Architectural plants, are plants from herbaceous to trees that has stand out ‘star’ quality and can be used as a statemented at the corner of a boarder or edge of the path or bang slap in the meddle of the lawn, they are meant to stop you in your tracks. All of the plants listed below if used in the right spot have the ability to do that.
Abies koreana: the ‘Korean Fir’ is a very slow growing medium tree, with a broad crown. It has a mass of short blunt dark green needles held on white stems. The foliage looks very dramatic, It has dense barrel shaped blue crones that are held on the branches for a long time. This is a beautiful conifer which can be planted even in a smallish garden due to it’s very slow growth. It can be enjoyed for many years as a shrub. Good rich soil slightly acidic, in full sun or partial shade.
Yucca filamentosa ‘Bright Edge’: Stiff lanceolate slightly glaucous leaves with creamy margins are held in wide rosette spirals up the stem/trunk of the shrub. A tall flower spike in hotter summers is produced in July/ August and rises up to a 1m above the plant. It is this shrubs striking form that makes it so eye catching. Although be careful when gardening with it, as it has sharp spikes on the end of the leaves. Good draining soil in full sun
Gunera manicata: This is the wow factor plant of any bog garden or waterside planting. With huge palmate leafs of up to 1m across held on stout stems reaching 1.5/2m high, Strange conical flowers that are brown/green are produced in July to August. Good humus rich damp soil part-shade, protect the crowns in the winter.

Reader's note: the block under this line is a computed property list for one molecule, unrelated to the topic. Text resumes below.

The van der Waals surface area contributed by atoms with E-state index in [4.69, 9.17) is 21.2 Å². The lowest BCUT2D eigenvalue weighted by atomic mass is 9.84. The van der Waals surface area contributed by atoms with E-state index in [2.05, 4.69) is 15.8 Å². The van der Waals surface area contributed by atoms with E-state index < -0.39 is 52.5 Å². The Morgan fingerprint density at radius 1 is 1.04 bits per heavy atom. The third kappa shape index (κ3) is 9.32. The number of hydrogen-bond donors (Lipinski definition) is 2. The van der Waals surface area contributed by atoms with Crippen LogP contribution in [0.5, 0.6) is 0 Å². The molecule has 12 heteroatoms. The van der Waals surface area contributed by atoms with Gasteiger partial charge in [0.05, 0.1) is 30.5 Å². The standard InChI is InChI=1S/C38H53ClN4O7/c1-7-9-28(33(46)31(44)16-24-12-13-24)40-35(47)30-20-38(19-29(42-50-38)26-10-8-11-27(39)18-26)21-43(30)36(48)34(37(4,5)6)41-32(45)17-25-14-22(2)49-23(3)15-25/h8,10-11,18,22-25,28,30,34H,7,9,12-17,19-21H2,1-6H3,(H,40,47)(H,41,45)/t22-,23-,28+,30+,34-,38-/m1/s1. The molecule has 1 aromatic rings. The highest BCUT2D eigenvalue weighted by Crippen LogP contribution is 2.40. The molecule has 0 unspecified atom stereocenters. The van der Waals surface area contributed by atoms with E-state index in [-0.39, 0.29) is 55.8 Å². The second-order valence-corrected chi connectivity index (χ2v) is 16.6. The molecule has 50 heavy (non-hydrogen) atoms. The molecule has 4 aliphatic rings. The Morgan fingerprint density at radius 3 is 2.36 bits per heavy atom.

Cortaderia selloana ‘Sunningdale Silver’: Pampas grass, it may have had bad press in the past, but in the right place this really can be a specimen plant. It makes a dense clump of arching 1.5m long thin leaves, which have a creamy white edge. Flower plumes of white to creamy flowers are produced from August to October and will last through the winter.
Trachycarpus fortunei.: This is a striking addition to the English garden, this ‘Palm’ adds a touch of the exotic! It has wide palmate leafs of dark green palm like fond on 30cm long stems edged with spikes. These leaves are produced in a spiral round the central trunk It can be either grown as a tree, or as s shrub in a planting or does equally well as a container plant. It is hardy and will cope with sea winds. Grow in good free draining soil in full sun.
Miscanthus x giganteus: This a huge grass and not for the faint hearted gardener. It has broad arching green foliage that hangs from statuesque stems reaching up to 3m tall, it make dense tickets of stems and can form a grass forest. It has white plumes of flowers held upright above the stems and produced in late summer. It is a great screening plant and although the leaves fall in the winter the dense stems remain.
Phyllostachys aureosulcata f. aureocaulis: Please note always plant bamboo with a bamboo barrier round it it help to prevent spreading. Remember these are very vigorous plants and can become a pest if they start to take over. Having said all that this really is a striking form and you expect to find Pandas, lurking round the back of the odd stem. Up to 8m in height it can’t be missed, making clumps of dense golden yellow stems with good green foliage, this is truly an architectural plant.
Picea pungers ‘Hoopsii’: A stunning conifer for the smaller garden, it makes a small to medium sized conical tree. It has brilliant sliver blue foliage, the branches have a wonderful stiff structure, adding to the over all effect of this striking tree
Like with all good things, moderation is key, a statement plant is only a statement if there is one of it or it is used sparingly, to get that wow factor. A lot of the plants I have suggested are large and have thuggish qualities so plant with care. But they can truly own a space and be that talking point, just make sure they don’t over run it!
If you would like help with designing and planting your garden or a section of it. Then do give me, Emily a ring 01273 470753.